Justices uphold parental rights to violent video exposure by their children
It has been an ongoing battle between the ten-billion-dollar video game industry and states attempting to legislate protection of minors. Seven states have passed laws restricting the sale and rental of violent video games to anyone under 18 with penalties up to $1,000 per video. Because of legal challenges, none of the laws have gone into effect.
The Californian law (passed in 2005) was challenged by video game publishers, distributors and sellers. It defined a violent video game as one that depicts “killing, maiming, dismembering or sexually assaulting an image of a human being.”
In June, 2011, in the case of Brown v Entertainment Merchants Association, the Supreme Court ruled 7 to 2 in favor of free expression and the First Amendment. Justice Scalia, who wrote the majority opinion, stated that “Our cases hold that minors are entitled to a significant degree of First Amendment protection. Government has no free-floating power to restrict the ideas to which they may be exposed.”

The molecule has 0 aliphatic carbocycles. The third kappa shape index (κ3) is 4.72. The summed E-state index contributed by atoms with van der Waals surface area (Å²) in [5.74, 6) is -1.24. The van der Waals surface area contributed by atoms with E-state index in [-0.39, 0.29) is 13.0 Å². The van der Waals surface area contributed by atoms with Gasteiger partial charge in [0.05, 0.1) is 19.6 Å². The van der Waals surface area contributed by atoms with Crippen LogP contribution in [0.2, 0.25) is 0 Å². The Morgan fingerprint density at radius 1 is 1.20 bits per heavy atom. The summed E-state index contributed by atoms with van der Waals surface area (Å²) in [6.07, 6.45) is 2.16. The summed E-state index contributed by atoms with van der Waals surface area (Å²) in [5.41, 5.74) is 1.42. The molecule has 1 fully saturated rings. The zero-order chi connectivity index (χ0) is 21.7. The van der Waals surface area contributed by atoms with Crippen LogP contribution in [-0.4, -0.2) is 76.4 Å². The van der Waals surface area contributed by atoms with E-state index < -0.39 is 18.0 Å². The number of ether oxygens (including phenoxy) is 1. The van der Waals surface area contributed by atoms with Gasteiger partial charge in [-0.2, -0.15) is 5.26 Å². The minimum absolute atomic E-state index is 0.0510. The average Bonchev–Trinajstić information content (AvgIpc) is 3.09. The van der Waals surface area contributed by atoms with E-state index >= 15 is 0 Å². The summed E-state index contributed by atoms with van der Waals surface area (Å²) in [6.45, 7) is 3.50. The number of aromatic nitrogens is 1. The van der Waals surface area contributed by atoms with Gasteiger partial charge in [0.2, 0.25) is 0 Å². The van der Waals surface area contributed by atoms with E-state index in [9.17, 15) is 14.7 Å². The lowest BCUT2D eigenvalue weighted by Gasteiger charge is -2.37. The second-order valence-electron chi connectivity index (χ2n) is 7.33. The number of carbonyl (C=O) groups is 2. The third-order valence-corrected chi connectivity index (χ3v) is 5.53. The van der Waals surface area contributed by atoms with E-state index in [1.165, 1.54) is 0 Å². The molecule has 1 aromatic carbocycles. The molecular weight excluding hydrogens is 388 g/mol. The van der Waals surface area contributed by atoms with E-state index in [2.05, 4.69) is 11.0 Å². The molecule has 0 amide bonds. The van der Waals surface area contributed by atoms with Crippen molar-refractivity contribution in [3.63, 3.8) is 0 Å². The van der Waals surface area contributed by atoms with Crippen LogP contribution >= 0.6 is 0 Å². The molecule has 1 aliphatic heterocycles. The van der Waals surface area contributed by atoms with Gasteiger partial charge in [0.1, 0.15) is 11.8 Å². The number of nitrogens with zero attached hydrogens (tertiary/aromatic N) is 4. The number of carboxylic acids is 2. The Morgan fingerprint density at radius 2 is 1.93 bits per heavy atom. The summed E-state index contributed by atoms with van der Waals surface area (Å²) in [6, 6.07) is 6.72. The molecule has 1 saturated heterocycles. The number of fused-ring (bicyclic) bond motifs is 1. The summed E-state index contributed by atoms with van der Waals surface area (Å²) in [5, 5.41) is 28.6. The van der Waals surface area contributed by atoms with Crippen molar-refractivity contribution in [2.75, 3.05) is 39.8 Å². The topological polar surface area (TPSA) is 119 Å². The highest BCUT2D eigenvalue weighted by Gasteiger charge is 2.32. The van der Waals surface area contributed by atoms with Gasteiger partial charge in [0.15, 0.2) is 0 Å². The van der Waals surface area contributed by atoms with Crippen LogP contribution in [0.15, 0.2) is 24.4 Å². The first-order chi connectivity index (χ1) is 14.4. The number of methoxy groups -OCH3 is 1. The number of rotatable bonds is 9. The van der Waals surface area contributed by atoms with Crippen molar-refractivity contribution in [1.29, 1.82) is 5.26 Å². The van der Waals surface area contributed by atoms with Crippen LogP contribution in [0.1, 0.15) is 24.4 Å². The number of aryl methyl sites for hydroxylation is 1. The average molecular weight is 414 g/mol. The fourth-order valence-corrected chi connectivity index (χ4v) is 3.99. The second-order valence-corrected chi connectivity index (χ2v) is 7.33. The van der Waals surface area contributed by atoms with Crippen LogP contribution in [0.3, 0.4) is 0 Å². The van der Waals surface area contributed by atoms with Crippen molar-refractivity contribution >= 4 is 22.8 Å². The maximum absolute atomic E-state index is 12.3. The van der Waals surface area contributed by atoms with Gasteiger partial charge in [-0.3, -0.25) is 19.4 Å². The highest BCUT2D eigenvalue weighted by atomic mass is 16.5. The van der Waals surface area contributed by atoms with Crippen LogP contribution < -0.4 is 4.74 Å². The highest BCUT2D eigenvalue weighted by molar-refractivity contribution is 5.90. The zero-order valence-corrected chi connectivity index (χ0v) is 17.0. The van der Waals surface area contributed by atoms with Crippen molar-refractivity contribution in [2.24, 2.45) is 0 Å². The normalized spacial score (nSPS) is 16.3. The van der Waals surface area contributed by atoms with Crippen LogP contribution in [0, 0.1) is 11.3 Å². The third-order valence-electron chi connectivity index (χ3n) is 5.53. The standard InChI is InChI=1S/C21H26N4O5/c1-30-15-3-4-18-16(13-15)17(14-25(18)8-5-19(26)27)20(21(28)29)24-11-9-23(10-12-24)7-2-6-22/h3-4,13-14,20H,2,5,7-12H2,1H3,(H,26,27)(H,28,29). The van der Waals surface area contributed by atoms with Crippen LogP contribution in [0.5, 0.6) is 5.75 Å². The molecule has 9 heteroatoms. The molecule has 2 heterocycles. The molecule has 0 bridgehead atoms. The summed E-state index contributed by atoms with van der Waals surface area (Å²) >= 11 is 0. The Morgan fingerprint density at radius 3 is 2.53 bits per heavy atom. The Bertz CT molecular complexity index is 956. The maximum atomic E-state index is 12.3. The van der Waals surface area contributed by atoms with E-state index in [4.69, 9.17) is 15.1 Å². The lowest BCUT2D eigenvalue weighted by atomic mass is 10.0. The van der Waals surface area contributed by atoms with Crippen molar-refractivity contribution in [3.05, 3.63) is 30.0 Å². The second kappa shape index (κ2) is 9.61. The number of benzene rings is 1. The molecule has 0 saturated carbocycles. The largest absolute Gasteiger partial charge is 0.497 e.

He added that the Court had never permitted government to restrict violent speech directed to minors. Only on obscenity grounds was government permitted to regulate a minor’s access to such content.
Justice Scalia referred to classics as examples of violence in literature that children and teenagers are exposed to. Grimms Fairy Tales, The Odyssey, Lord of the Flies and Dante’s Inferno were some of the books cited in the court’s opinion.
Two justices, Clarence Thomas and Stephen Bryer, wrote a dissenting opinion. They pointed out the increasingly realistic violence in certain games and the history in this country of deferring to parents choice over that of a minor. They saw the law prohibiting the sale of violent videos to minors as “no more than a modest restriction on expression.”
As in other areas of teen life, responsibility falls on those who are most involved – parents and legal guardians. Consider cyberbullying and sexting. Do we need laws to curb these activities or should it be left to parents?